NCAA considers delayed penalty rule change; Should the NHL alter penalty shots?

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breakaway.jpgAs was discussed on Puck Daddy Tuesday, the NCAA is considering a few interesting potential rule changes. Those ideas include a much-needed enforcement for hits to the head, a baffling plan to call icing on a team trying to kill penalties, and maybe the strangest proposal of them all: allowing a team to score on a delayed penalty and then score another goal on the powerplay.

If you’re a little newer to hockey, when a team is called for a penalty, play isn’t stopped until the offending club touches the puck. The reasoning is pretty simple: while someone is guilty of an infraction – often to illegally interrupt an opposing team’s offense – the other team might still be able to convert on that scoring chance. The delayed penalty situation also allows the team poised to go on the powerplay to assume an extra attacker while pulling its goalie for that time period (which infrequently leads to some interesting situations if a player – see: Ryan O’Byrne – sends the puck toward his own net).

In that normal delayed penalty situation, the offending team is absolved of the penalty if a goal is scored. The logic is pretty simple: many times a player commits a penalty in desperation while trying to kill a scoring chance. If a goal is scored anyway, then their infraction may have been ineffective. So, giving a team a team a powerplay on top of that would seem excessive. In my opinion, anyway.

Feel free to dissent in the comments; I’m sure there are at least a few points that can be made in favor of the proposed change. Now, this proposal makes me think of one minor penalty change that I think would make a lot of sense.

This was discussed a bit during the Olympics, but I’ve always found that a team should be given the choice between taking a penalty shot or receiving a two-minute powerplay. It’s a pretty simple idea, really; what if a player of a lower skill-level (say, a goon?) gets taken down during a rare breakaway opportunity? My guess is most teams would prefer a man advantage to, say, Georges Laraque taking a low-percentage penalty shot.

What do you think? Feel free to vote on the subject in a poll below. I added two other options just in case there are people who want to go in a different direction with the idea.

PHT Morning Skate: Beat writers survey predicts Ducks will win Cup

Corey Perry, Frederik Andersen
AP Photo
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PHT’s Morning Skate takes a look around the world of hockey to see what’s happening and what we’ll be talking about around the NHL world and beyond.

In a survey of 29 beat writers, the Anaheim Ducks emerged as the clear favorite to win the Stanley Cup. If you’ll recall, they have that in common with the EA Sports simulation. (Boston Globe)

Alex Ovechkin would pick an Olympic hit against Jaromir Jagr as the biggest check of his life. (Russian Machine Never Breaks)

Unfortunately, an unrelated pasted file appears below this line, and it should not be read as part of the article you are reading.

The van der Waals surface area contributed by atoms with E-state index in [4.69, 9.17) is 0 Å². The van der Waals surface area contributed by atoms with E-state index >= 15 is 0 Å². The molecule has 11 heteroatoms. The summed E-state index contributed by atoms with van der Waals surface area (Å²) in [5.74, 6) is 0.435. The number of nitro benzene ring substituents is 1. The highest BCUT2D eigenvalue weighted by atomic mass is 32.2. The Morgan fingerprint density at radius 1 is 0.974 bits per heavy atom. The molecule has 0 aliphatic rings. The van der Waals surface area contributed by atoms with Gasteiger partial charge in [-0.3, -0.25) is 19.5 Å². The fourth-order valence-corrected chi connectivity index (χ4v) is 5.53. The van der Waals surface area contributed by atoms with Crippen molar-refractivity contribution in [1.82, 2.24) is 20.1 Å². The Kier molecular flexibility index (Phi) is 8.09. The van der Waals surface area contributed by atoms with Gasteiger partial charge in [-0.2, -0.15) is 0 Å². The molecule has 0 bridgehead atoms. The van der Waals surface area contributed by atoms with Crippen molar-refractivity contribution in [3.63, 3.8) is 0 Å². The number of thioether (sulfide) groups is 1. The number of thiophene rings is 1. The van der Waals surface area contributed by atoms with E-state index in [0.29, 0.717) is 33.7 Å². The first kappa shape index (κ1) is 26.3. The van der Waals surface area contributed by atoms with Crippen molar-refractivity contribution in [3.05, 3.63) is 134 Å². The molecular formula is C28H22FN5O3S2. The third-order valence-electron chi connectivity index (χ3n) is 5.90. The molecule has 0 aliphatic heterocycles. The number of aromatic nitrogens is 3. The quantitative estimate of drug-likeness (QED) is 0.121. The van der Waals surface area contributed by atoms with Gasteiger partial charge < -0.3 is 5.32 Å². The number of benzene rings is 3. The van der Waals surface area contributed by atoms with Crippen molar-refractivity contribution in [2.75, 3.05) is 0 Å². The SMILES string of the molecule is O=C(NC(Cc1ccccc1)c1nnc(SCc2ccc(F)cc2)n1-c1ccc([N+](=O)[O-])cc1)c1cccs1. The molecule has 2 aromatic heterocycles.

Here are the highlights from Minnesota’s 5-4 victory over Colorado:

The Montreal Canadiens seem committed to using Alex Galchenyuk as a center throughout the 2015-16 campaign. (The Canadian Press)

The NHL recently enlisted its players to read off some not so mean tweets. (USA Today)

Bills coach Rex Ryan talked about the Sabres in Thursday’s press conference. (

Frederik Andersen may have the Anaheim Ducks’ starting job for now, but with John Gibson still a big part of their plans, Andersen has to keep proving himself. (Orange County Register)

Niemi blanks Pens, notches two assists in Stars debut

Antti Niemi, Sidney Crosby, Patric Hornqvist

DALLAS (AP) — Antti Niemi recorded his 33rd career shutout and assisted on two goals in his Dallas debut, as the Stars beat the Pittsburgh Penguins 3-0 on Thursday night in the season opener for both.

Ales Hemsky had a power-play goal and an assist.

Rookie Matthias Janmark scored on his first shot on his first shift in an NHL game to make it 1-0. The Stars acquired Niemi and Janmark in trades earlier this year.

Dallas scored on two of five power plays. Jamie Benn, the NHL’s leading scorer last season, had a power-play goal in the third period.

Niemi made 37 saves to improve his career record against the Penguins to 5-1-1. He withstood a flurry in the final minute after Pittsburgh pulled goalie Marc-Andre Fleury for an extra skater.

Fleury had 21 saves.

The Stars are 4-0-1 in their last five home games against Pittsburgh, and have won three in a row overall.

Janmark skated down the slot, took a pass from Hemsky and shot between Fleury’s legs at 1:39 of the first.

The Penguins dominated the latter half of the period, but couldn’t score. Niemi’s best stop was a reaching glove save of Rod Scuderi’s drive from the blue line with less than 3 minutes remaining. Pittsburgh outshot the Stars 10-4 in the first.

Hemsky scored at 5:42 of the second on Dallas’ first power play. His shot from the top of the right faceoff circle went in over Fleury’s right shoulder.

The Penguins again had an advantage in shots, 13-11. Pittsburgh had chances in close, but Niemi turned those away. Midway through the second, John Klingberg cleared away a loose puck from in front of the net.

Seven seconds into the Stars’ fourth power play of the third period, Jamie Benn tipped in Jason Spezza‘s shot from the right point.

NOTES: Dallas acquired Janmark as part of a March trade that sent Erik Cole to Detroit. The rookie had been playing in the Swedish Hockey League. . San Jose traded Niemi’s rights to the Stars in June for a seventh-round draft pick. Also making their Dallas debuts were LW Patrick Sharp and D Johnny Oduya, teammates with Chicago’s Stanley Cup champions last season. . In his first game for the Penguins, Phil Kessel played in his 447th straight game. . Pittsburgh was 0 for 3 on the power play.